>>Larry Lemmons:
Could you explain for people maybe who have moved in who haven't been around in the valley to know about valley fever, exactly what it is. How does it affect a human being?

>>Peter Kelly:
Sure. Valley fever is a respiratory tract infection. It presents with usually kinds of respiratory symptoms, cough and fever and chest pain, frequently followed by fatigue. It's not like a cold because it lasts much longer than a cold. What we have found out is that patients will frequently be sick for up to 50-days before they seek medical attention.

>>Larry Lemmons:
If someone has a cold, that's what they think it is for 50-days, obviously they know something must be wrong.

>>Peter Kelly:
Certainly.

>>Larry Lemmons:
So it's not diagnosed sometimes I've heard until the third visit to the doctor?

>>Peter Kelly:
It can take a couple of visits to the doctor to get it diagnosed. And one of our major efforts is aimed at physician education. We want physicians, and we strongly recommend that physicians order valley fever testing, a simple blood test, at the time someone comes in with what is known in medicine as a community-acquired pneumonia. That is someone who has a cough and a fever and perhaps an abnormal chest x-ray. And if we can get that done early, we think we'll be able to make a diagnosis in less than two or three visits.

>>Larry Lemmons:
Well, why do you think it has been misdiagnosed so much?

>>Peter Kelly:
Well, I think that there is a certain lack of awareness of how common this disease is and the dramatic increase in cases really was quite surprising to us when it occurred. And the rate has gone up well in excess of the growth in population. So the rate of valley fever has doubled since 1980.

>>Larry Lemmons:
Are there higher reporting numbers?

>>Peter Kelly:
There certainly are higher reporting numbers because that's how we collect our cases.

>>Larry Lemmons:
You were saying that even though it's more than 5,000 cases, it could be and you don't know because people won't tell you, but mathematically you determine it could be as high as 30,000 actually of people actually having that.

>>Peter Kelly:
Yes. There have been several estimates that look at what is the projected number of valley fever cases. And that would be the maximum number. But even if it's only half of that, that's still a substantially greater number than 5,500 that we found last year.

>>Larry Lemmons:
Do you think, too -- now, I don't know, but we do have a lot of construction going on down here. And it's stirring up the desert floor. Could it be that it's caused to some degree by particulate pollution?

>>Peter Kelly:
Well, the organism itself is very small, and would be invisible in the air. But if you look at the visible dust that we have, that is an indication that soil has been disturbed. And the organisms may well be in that particular environment. The other thing that's important to point out is that valley fever is an infection you catch by inhaling something that's come out of the soil. It is not communicable from one person to another.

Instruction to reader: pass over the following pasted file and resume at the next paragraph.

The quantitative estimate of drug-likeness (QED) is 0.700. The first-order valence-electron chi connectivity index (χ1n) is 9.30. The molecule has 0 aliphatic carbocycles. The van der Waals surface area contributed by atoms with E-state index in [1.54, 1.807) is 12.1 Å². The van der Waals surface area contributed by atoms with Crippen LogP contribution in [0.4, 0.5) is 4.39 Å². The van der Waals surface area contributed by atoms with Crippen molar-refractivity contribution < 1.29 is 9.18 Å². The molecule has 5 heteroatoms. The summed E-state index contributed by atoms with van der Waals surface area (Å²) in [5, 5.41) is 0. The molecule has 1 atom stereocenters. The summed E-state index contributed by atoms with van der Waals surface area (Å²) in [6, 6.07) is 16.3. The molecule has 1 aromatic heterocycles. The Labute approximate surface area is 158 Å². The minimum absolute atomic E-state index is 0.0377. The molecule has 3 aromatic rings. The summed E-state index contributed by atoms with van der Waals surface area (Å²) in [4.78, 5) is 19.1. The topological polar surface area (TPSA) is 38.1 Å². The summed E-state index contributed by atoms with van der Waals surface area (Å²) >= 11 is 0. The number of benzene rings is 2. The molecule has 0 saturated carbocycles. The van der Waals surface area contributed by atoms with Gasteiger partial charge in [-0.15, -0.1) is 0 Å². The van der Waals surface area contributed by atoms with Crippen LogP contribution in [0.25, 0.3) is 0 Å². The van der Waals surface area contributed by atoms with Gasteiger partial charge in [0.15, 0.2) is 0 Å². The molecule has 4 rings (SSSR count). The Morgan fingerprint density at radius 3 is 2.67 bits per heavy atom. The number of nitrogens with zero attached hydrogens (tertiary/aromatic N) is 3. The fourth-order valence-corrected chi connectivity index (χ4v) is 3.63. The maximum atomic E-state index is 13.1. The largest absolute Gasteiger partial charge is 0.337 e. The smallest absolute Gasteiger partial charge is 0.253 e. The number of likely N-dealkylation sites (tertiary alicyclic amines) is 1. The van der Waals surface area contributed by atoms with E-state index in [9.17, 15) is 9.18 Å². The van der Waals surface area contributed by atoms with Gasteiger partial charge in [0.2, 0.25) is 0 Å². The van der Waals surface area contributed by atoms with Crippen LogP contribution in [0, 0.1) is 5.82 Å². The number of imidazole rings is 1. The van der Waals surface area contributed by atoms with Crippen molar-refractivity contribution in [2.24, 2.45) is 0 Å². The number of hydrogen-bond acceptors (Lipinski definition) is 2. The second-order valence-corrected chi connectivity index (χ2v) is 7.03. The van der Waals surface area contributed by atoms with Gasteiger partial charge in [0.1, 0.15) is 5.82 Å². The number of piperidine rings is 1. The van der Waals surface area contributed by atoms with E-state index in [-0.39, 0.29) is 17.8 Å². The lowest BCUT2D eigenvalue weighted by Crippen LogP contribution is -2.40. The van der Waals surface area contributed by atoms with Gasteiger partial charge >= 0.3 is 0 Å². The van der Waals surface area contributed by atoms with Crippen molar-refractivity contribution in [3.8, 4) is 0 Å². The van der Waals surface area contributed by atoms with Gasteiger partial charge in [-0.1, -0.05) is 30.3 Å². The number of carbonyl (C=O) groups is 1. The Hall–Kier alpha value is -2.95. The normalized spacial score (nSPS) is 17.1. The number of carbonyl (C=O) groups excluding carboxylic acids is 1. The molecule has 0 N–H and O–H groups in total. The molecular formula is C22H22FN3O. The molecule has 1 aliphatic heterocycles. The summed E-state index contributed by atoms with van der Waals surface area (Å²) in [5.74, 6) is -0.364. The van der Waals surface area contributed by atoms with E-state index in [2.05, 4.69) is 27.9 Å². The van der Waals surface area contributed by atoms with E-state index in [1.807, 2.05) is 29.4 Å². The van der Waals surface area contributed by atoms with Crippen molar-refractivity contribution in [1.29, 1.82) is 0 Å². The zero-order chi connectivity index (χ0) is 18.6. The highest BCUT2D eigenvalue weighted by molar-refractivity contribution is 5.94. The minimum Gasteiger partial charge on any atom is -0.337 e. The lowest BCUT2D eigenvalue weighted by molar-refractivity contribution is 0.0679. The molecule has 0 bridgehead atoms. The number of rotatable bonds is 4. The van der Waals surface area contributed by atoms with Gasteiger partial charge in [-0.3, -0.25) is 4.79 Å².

>>Larry Lemmons:
That's very important to people they can't catch it from another human being.

>>Peter Kelly:
And they can't spread it. Right. So they should take some comfort in that.

>>Larry Lemmons:
Thank you, Dr. Kelly for coming by and talking to us about valley fever.

>>Peter Kelly:
Thank you.

>>Larry Lemmons:
Governor Napolitano is in Washington this week. Find out what she wanted from the federal government. And the latest fight against the employer sanctions law. A federal judge heard arguments from those for and against the law that penalizes those who hire illegal immigrants. It's on the journalists' roundtable Friday at 7:00 on horizon.

>>Larry Lemmons:
Thank you very much for joining us on this Thursday edition of horizon. I'm Larry Lemmons. Join us every evening for the best in public affairs programming. Have a good evening.

James Carville


  • Former President Bill Clinton’s campaign adviser, writer, television pundit and major Democratic force talks about his predictions for the presidential election and what he believes Democrats should do.
Guests:
  • Tracy Clark - Economist, Arizona State University
  • James Carville - Former lead strategist for Bill Clinton's presidential campaign, author
  • Dr. Peter Kelly - Arizona Department of Health Services
Category: Elections

View Transcript
>>Larry Lemmons:
Tonight on Horizon, revenues are down big time for the state and Maricopa County. An economist will explain what's happening. Democratic pundit James Carville gives predictions for the upcoming presidential election--and how Arizona fits into the '08 picture. And cases of valley fever are way up. Get the skinny on that. All that's next, on Horizon.

>>Announcer:
Horizon is made possible by contributions from the friends of eight, members of your Arizona PBS station. Thank you.

>>Larry Lemmons:
Hello and welcome to horizon, I'm Larry Lemmons. The state of Arizona faces a budget shortfall of up to $800-million this fiscal year. And in Maricopa County, revenues could be down by as much as $35-million this year. Lower sales tax revenues are hurting both governments. Here to tell us more is Arizona Sate University economist Tracy Clark. Welcome again, to bring us some bad news.

>>Tracy Clark:
Well, that seems to be the function of the economy.

>>Larry Lemmons:
I guess so. It has been doom and gloom recently. I was wondering, you know, you were talking about Maricopa County and the state overall. But I know probably some of the other surrounding counties are also hurting as well.

>>Tracy Clark:
Yes, Arizona counties and cities are all very dependent on sales taxes. And we've seen, you know, retail sales, which is the largest portion of the transaction privilege taxes, which is why it's really called, that through august year to date is only up 1.4\%. And the reason is that auto sales have slowed down so much. Since December of last year they've been either negative or flat. They're down 5.4\% year to date. If you take them out of the equation, the rest of retail sales is up 3.4\%. So the hard rule that we have is that picture is not being replicated for the nation as a whole. If you look at auto sales nationally they're not doing all that great but they're still growing a little bit. And they certainly haven't fallen like they have here in Arizona.